Cambridge Industries Inc. is about to wrap up its biggest sale ever. Within weeks, if not days, the Madison Heights, Mich.-based automotive supplier should finalize a deal to sell itself to another company.
"We've been negotiating off a short list for several weeks," said John Sieg, vice president of marketing and communications, in a May 4 telephone interview. "We're close, but I can't comment as to the timing."
He would not name the final suitors, although one undisclosed insider close to the negotiations said Cambridge is negotiating a buyout with Meridian Automotive Systems, the Dearborn, Mich.-based company that grew out of the merger of American Bumper & Manufacturing Co. and Lescoa Inc.
Sieg would neither confirm nor deny if Meridian is involved.
"In the next couple of weeks, we expect we can give more definitive information," he said.
Meridian declined comment, but said officials may have something to say sometime this week.
Cambridge, with $541 million in sales last year, put itself on the market in February, facing extensive debt and the high cost of renovations and improvements to prepare for upcoming contracts, including making composite pickup boxes for General Motors Corp.
The company posted more than $30 million in losses last year, its third-straight year operating in the red, according to its annual report filed with the Securities and Exchange Commission.
Cambridge had net losses of $18 million in 1998 and $10 million in 1997. The last time it listed a profit was in 1996, with $1.1 million in the plus column.
The firm's prime financial backer, Bain Capital Inc., announced late last year it no longer would pour money into the company.
In March, Cambridge announced it had reached a financial agreement with its banks and selected customers to front the company enough money to continue operating until it completed a sale.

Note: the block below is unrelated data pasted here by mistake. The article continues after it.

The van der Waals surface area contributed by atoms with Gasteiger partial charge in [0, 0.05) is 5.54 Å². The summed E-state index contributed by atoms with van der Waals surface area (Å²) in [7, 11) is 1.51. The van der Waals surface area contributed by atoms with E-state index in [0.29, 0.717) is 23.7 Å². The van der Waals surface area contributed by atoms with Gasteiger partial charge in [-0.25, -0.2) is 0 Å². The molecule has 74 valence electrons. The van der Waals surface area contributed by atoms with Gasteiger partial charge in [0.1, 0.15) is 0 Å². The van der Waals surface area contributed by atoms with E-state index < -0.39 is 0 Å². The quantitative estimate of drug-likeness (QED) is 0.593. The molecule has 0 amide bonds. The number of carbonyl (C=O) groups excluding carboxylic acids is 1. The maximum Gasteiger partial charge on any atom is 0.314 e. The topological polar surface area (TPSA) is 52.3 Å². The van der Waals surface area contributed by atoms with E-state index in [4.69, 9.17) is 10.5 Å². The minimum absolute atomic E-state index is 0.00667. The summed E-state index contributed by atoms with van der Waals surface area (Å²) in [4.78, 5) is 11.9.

Analyst David Eberly, managing director of GMA Capital LLC in Farmington Hills, Mich., said he has heard from two sources that a sale is "imminent," although he hasn't heard the suitor's identity.
Meridian would make a good match, though, he said. Meridian already has experience in molding large exterior plastic pieces and metal parts. Adding Cambridge to the mix would position Meridian to market itself as a complete exterior supplier — much like Lear Corp. and Johnson Controls Inc. specialize in complete interior modules.
"It is a good fit with what [Meridian] does," Eberly said.
Meridian was formed from American Bumper's acquisition of Lescoa last year. American Bumper, based in Ionia, Mich., turned out bumpers for Ford Motor Co. and bought Grand Rapids, Mich.-based Lescoa, an injection molder of automotive lighting products, instrument panels, consoles, cup holders and electrical components.
The joint company accounted for more than $600 million in sales last year and moved its headquarters to Dearborn.
Regardless of who the buyer is, Cambridge has taken some strong steps to market itself under its own terms, Eberly said. Management acted quickly once it realized the depth of its problems, both to seek a buyer and to secure interim financing.
"You've got some very savvy people who are driving Cambridge," Eberly said. "They didn't wait for their backs to be up against the wall. That would have made things much more difficult."
Susan Halas from Crain's Detroit Business contributed to this story.